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I am modeling a situation in which an object that is a small object that is spherical in shape is receiving heat at a constant rate and then conducting it away into a medium that can be model as infinite in size relative to it (large glacier) such that the bulk temperature at infinity of the glacier is unchanged by the conduction. In a steady state, there should be some sort of temperature gradient set up in which all of the energy coming into the sphere is going out into the ice. in order to evaluate this Fourier's law of q = -k* dT/dr (assuming spherical symmetry such that all variations are only caused by variations in r and this becomes a 1D problem) should be integrated across the surface of the sphere, yielding dQ/dt = -kA* dT/dr. In order to evaluate dT/dr, the most common approach is to approximate it as (T1-T2)/L where L is the distance between the two different temperature sources. Unfortunately in the case where these two objects are "infinitely" far apart as L approaches a large number at which the bulk temp is unchanged relative to object, the quantity of (T1-T2)/L approaches 0, yielding that no heat would flow between the object and surrounding medium, which is unphysical.

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  • $\begingroup$ What is your goal? Are you trying to find the temperature everywhere inside the sphere? $\endgroup$ Jul 22, 2014 at 18:51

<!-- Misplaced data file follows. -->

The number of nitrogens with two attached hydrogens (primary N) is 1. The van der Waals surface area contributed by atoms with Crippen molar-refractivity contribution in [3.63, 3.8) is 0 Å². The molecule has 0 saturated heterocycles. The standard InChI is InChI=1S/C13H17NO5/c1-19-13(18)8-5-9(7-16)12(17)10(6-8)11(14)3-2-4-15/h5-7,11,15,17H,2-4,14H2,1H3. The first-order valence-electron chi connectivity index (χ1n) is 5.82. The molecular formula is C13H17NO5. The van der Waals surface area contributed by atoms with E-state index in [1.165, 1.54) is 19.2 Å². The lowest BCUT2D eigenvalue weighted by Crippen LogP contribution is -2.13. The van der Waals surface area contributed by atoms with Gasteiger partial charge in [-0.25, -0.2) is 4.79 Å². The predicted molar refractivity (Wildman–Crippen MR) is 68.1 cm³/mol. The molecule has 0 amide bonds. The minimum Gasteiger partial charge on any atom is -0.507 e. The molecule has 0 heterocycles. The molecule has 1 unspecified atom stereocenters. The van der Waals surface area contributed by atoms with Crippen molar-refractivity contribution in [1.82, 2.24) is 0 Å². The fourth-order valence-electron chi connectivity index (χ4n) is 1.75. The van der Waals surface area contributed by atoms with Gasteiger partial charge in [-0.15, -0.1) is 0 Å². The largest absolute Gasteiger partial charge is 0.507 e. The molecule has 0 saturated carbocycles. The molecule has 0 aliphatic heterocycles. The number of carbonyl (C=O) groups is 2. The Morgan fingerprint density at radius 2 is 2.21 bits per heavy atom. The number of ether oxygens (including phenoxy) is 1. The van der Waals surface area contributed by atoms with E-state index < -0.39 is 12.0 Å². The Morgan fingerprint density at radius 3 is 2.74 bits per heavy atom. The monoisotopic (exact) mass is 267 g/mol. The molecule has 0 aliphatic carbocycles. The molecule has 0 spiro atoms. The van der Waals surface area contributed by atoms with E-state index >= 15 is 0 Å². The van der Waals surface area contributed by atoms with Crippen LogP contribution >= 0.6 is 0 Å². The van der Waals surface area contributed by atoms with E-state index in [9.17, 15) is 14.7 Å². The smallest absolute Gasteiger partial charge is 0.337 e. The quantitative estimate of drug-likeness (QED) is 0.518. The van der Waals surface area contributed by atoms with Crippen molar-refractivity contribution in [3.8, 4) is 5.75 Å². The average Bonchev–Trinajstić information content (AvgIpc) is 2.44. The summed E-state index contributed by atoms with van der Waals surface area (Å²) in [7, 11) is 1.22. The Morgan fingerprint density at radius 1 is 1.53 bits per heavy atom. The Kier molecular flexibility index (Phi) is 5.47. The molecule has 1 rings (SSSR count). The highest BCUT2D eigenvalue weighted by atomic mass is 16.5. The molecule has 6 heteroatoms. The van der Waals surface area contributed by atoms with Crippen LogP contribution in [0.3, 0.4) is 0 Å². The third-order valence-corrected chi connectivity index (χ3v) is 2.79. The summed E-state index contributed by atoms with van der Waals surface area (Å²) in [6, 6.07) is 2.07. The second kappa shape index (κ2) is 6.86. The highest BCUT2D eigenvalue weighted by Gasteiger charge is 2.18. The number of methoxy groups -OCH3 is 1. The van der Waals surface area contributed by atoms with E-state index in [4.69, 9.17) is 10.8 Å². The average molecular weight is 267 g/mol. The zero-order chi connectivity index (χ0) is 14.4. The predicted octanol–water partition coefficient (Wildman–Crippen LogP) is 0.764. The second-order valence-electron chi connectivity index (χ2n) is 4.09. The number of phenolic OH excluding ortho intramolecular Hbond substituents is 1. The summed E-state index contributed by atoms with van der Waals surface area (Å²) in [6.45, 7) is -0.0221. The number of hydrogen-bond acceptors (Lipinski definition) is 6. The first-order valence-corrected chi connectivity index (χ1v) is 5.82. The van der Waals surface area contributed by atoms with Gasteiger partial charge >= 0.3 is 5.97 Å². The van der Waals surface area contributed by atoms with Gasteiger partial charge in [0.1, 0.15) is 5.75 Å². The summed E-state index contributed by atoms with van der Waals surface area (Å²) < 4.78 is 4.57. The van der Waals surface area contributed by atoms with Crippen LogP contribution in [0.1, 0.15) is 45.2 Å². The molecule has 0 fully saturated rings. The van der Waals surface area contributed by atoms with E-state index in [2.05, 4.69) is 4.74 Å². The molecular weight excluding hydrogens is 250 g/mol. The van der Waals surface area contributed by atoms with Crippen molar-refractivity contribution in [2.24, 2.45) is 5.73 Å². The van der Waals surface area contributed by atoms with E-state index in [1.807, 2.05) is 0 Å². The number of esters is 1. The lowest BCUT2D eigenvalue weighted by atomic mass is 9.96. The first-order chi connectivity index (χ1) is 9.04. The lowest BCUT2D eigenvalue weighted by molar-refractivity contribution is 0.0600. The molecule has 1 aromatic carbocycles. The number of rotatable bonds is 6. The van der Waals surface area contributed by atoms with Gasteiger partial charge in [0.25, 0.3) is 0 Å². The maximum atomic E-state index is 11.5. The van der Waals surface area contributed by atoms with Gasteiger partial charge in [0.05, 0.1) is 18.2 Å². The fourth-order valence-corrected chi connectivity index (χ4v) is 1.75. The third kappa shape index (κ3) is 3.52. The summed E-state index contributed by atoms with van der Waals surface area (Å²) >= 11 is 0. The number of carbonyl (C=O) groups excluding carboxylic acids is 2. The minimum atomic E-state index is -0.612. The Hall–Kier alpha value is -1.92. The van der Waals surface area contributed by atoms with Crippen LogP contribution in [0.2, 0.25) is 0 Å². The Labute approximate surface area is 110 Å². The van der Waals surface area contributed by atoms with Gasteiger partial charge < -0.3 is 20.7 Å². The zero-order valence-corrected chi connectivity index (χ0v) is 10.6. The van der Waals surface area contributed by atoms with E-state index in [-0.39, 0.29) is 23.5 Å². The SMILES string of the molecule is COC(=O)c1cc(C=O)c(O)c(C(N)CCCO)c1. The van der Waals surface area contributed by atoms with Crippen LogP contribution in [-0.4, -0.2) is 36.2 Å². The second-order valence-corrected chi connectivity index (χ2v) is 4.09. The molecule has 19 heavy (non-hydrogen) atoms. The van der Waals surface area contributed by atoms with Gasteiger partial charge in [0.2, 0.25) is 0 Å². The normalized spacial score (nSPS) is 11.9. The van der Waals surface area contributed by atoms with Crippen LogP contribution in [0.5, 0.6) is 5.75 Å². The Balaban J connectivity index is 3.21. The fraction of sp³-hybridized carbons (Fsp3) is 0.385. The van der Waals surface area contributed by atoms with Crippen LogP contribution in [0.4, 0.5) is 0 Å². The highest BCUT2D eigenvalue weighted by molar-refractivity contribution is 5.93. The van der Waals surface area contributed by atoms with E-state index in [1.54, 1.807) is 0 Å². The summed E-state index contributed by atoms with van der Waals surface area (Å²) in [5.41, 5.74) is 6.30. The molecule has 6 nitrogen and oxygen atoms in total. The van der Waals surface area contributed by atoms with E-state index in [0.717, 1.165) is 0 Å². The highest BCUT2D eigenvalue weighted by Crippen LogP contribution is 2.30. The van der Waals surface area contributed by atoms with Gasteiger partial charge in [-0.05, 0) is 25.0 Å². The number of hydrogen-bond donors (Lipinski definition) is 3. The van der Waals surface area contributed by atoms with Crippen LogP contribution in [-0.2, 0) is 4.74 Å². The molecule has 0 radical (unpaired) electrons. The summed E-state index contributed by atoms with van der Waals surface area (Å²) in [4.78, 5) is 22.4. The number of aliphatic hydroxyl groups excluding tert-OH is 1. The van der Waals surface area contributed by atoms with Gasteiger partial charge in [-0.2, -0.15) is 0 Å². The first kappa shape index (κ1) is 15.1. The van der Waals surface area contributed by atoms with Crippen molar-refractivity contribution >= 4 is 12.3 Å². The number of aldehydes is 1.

• $\begingroup$ @user3814483 yes. I am attempting to find the equilibrium temp difference between the object and the medium at infinity $\endgroup$
    – Patrick
    Jul 22, 2014 at 19:11
  • $\begingroup$ Without doing the math explicitly, I believe there is no "steady state" solution when you have a heat sink at infinity. Instead you need to think of this as a diffusion equation which is solved (for arbitrary time t) with Fourier methods - or you have to set a (spherical) boundary condition at a sensible distance. $\endgroup$
    – Floris
    Jul 22, 2014 at 19:59

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To solve for the steady-state temperature everywhere, you need to solve the heat equation:

$$\frac{\partial T}{\partial t} - \chi \nabla^2 T = \frac{S}{c_p \rho}$$

Here, $\chi$ is the thermal diffusivity of the sphere in question, which is defined as the ratio $\kappa / c_p \rho$ (ratio of thermal conductivity to product of specific heat capacity and density). $S$ are sources and sinks.

Since you only care about steady state, the partial time derivative can be tossed out. In your case, I imagine you have some source that's providing the heat for your sphere, so you can plug that in. The sink is best treated using a Neumann boundary condition. Since you're at steady state, the heat in must equal the heat out. Fourier's Law provides you with the boundary condition:

$$\frac{dQ}{dt}_{in} = \frac{dQ}{dt}_{out} = 4\pi a^2 \kappa \frac{dT}{dr}$$

The last term on the right is evaluated at the boundary of your sphere. So the derivative you point out in your question is actually your boundary condition. You have some knowledge about the heat source, that must equal the heat that leaves the sphere per unit time (you have $dQ/dt$, so you have a constraint on $dT/dr$ which you'll apply when solving the heat equation).

You can find the Laplacian for spherical coordinates here. For a constant source (in space and time) the solution should be straightforward integration.

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